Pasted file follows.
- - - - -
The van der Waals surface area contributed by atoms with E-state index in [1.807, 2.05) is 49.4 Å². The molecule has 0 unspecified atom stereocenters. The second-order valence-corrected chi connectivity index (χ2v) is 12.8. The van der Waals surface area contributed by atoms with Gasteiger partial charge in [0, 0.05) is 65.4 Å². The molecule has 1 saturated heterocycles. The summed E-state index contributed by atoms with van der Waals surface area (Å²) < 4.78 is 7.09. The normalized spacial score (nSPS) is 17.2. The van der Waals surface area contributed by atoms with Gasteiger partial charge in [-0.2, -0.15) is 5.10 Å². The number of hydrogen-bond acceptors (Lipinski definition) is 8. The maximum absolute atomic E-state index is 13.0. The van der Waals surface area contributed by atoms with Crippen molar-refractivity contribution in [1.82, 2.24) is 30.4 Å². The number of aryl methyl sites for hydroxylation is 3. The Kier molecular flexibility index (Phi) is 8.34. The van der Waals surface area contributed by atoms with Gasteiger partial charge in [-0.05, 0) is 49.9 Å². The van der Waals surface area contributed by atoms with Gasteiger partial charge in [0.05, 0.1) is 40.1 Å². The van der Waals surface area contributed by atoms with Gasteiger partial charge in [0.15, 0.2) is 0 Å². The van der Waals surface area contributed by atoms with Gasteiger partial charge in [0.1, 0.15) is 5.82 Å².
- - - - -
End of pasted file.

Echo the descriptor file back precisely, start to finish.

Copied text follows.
The van der Waals surface area contributed by atoms with E-state index in [1.807, 2.05) is 49.4 Å². The molecule has 0 unspecified atom stereocenters. The second-order valence-corrected chi connectivity index (χ2v) is 12.8. The van der Waals surface area contributed by atoms with Gasteiger partial charge in [0, 0.05) is 65.4 Å². The molecule has 1 saturated heterocycles. The summed E-state index contributed by atoms with van der Waals surface area (Å²) < 4.78 is 7.09. The normalized spacial score (nSPS) is 17.2. The van der Waals surface area contributed by atoms with Gasteiger partial charge in [-0.2, -0.15) is 5.10 Å². The number of hydrogen-bond acceptors (Lipinski definition) is 8. The maximum absolute atomic E-state index is 13.0. The van der Waals surface area contributed by atoms with Crippen molar-refractivity contribution in [1.82, 2.24) is 30.4 Å². The number of aryl methyl sites for hydroxylation is 3. The Kier molecular flexibility index (Phi) is 8.34. The van der Waals surface area contributed by atoms with Gasteiger partial charge in [-0.05, 0) is 49.9 Å². The van der Waals surface area contributed by atoms with Gasteiger partial charge in [0.05, 0.1) is 40.1 Å². The van der Waals surface area contributed by atoms with Gasteiger partial charge in [0.15, 0.2) is 0 Å². The van der Waals surface area contributed by atoms with Gasteiger partial charge in [0.1, 0.15) is 5.82 Å².